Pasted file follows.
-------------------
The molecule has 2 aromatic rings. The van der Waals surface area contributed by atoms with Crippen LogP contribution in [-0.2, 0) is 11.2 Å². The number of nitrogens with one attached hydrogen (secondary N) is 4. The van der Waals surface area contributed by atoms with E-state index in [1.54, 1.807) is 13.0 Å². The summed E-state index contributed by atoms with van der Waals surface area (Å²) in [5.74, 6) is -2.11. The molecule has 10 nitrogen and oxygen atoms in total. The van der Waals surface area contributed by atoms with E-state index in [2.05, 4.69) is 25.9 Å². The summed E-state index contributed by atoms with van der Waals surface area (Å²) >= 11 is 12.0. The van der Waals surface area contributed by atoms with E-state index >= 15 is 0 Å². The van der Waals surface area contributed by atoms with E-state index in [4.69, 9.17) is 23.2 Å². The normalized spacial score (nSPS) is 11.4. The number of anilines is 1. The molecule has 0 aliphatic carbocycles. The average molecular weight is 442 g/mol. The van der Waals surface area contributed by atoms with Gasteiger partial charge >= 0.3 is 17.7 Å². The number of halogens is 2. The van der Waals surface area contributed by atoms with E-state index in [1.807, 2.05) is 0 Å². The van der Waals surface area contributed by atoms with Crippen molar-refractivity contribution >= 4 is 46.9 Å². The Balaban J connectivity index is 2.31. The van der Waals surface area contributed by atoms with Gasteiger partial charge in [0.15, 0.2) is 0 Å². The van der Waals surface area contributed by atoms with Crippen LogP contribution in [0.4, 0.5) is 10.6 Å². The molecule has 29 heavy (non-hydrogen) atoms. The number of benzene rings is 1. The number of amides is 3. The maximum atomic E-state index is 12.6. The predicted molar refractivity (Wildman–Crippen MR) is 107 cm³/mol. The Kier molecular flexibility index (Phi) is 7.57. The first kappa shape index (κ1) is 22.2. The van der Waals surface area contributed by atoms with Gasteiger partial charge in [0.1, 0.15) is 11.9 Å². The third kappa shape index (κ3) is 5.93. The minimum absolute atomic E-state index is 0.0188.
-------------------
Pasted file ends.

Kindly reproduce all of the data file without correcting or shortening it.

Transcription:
The molecule has 2 aromatic rings. The van der Waals surface area contributed by atoms with Crippen LogP contribution in [-0.2, 0) is 11.2 Å². The number of nitrogens with one attached hydrogen (secondary N) is 4. The van der Waals surface area contributed by atoms with E-state index in [1.54, 1.807) is 13.0 Å². The summed E-state index contributed by atoms with van der Waals surface area (Å²) in [5.74, 6) is -2.11. The molecule has 10 nitrogen and oxygen atoms in total. The van der Waals surface area contributed by atoms with E-state index in [2.05, 4.69) is 25.9 Å². The summed E-state index contributed by atoms with van der Waals surface area (Å²) >= 11 is 12.0. The van der Waals surface area contributed by atoms with E-state index >= 15 is 0 Å². The van der Waals surface area contributed by atoms with E-state index in [4.69, 9.17) is 23.2 Å². The normalized spacial score (nSPS) is 11.4. The number of anilines is 1. The molecule has 0 aliphatic carbocycles. The average molecular weight is 442 g/mol. The van der Waals surface area contributed by atoms with Gasteiger partial charge >= 0.3 is 17.7 Å². The number of halogens is 2. The van der Waals surface area contributed by atoms with E-state index in [1.807, 2.05) is 0 Å². The van der Waals surface area contributed by atoms with Crippen molar-refractivity contribution >= 4 is 46.9 Å². The Balaban J connectivity index is 2.31. The van der Waals surface area contributed by atoms with Gasteiger partial charge in [0.15, 0.2) is 0 Å². The van der Waals surface area contributed by atoms with Crippen LogP contribution in [0.4, 0.5) is 10.6 Å². The molecule has 29 heavy (non-hydrogen) atoms. The number of benzene rings is 1. The number of amides is 3. The maximum atomic E-state index is 12.6. The predicted molar refractivity (Wildman–Crippen MR) is 107 cm³/mol. The Kier molecular flexibility index (Phi) is 7.57. The first kappa shape index (κ1) is 22.2. The van der Waals surface area contributed by atoms with Gasteiger partial charge in [0.1, 0.15) is 11.9 Å². The third kappa shape index (κ3) is 5.93. The minimum absolute atomic E-state index is 0.0188.